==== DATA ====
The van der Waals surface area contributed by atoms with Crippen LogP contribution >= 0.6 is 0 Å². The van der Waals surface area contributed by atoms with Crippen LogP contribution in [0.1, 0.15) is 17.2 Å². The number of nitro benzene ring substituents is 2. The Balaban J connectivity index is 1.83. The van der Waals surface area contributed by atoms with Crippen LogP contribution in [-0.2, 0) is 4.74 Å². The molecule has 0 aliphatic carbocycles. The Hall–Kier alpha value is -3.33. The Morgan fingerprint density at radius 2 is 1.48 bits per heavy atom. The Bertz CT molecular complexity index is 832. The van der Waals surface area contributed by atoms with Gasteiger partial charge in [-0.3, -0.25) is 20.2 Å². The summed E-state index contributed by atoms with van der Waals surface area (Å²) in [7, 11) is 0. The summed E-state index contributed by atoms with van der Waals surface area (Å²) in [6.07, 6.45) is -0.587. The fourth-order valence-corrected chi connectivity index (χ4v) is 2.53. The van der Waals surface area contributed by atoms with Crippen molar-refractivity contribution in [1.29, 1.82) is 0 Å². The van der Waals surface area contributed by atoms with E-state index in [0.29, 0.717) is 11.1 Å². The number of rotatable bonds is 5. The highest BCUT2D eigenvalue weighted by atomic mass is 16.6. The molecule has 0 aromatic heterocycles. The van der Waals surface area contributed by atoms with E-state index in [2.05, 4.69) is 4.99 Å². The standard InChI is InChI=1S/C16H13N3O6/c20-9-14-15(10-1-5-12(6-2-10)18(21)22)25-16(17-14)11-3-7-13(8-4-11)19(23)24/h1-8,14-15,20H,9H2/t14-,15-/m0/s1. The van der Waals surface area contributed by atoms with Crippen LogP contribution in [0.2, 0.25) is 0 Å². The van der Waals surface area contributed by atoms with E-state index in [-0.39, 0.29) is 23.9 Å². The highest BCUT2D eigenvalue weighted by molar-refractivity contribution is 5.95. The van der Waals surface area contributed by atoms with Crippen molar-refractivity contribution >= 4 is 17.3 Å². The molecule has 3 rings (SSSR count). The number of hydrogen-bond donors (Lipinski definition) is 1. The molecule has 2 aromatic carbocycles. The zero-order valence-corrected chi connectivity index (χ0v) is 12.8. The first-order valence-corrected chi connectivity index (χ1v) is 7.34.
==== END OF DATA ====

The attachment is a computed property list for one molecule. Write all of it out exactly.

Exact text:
The van der Waals surface area contributed by atoms with Crippen LogP contribution >= 0.6 is 0 Å². The van der Waals surface area contributed by atoms with Crippen LogP contribution in [0.1, 0.15) is 17.2 Å². The number of nitro benzene ring substituents is 2. The Balaban J connectivity index is 1.83. The van der Waals surface area contributed by atoms with Crippen LogP contribution in [-0.2, 0) is 4.74 Å². The molecule has 0 aliphatic carbocycles. The Hall–Kier alpha value is -3.33. The Morgan fingerprint density at radius 2 is 1.48 bits per heavy atom. The Bertz CT molecular complexity index is 832. The van der Waals surface area contributed by atoms with Gasteiger partial charge in [-0.3, -0.25) is 20.2 Å². The summed E-state index contributed by atoms with van der Waals surface area (Å²) in [7, 11) is 0. The summed E-state index contributed by atoms with van der Waals surface area (Å²) in [6.07, 6.45) is -0.587. The fourth-order valence-corrected chi connectivity index (χ4v) is 2.53. The van der Waals surface area contributed by atoms with Crippen molar-refractivity contribution in [1.29, 1.82) is 0 Å². The van der Waals surface area contributed by atoms with E-state index in [0.29, 0.717) is 11.1 Å². The number of rotatable bonds is 5. The highest BCUT2D eigenvalue weighted by atomic mass is 16.6. The molecule has 0 aromatic heterocycles. The van der Waals surface area contributed by atoms with E-state index in [2.05, 4.69) is 4.99 Å². The standard InChI is InChI=1S/C16H13N3O6/c20-9-14-15(10-1-5-12(6-2-10)18(21)22)25-16(17-14)11-3-7-13(8-4-11)19(23)24/h1-8,14-15,20H,9H2/t14-,15-/m0/s1. The van der Waals surface area contributed by atoms with Crippen LogP contribution in [0.2, 0.25) is 0 Å². The van der Waals surface area contributed by atoms with E-state index in [-0.39, 0.29) is 23.9 Å². The highest BCUT2D eigenvalue weighted by molar-refractivity contribution is 5.95. The van der Waals surface area contributed by atoms with Crippen molar-refractivity contribution >= 4 is 17.3 Å². The molecule has 3 rings (SSSR count). The number of hydrogen-bond donors (Lipinski definition) is 1. The molecule has 2 aromatic carbocycles. The zero-order valence-corrected chi connectivity index (χ0v) is 12.8. The first-order valence-corrected chi connectivity index (χ1v) is 7.34.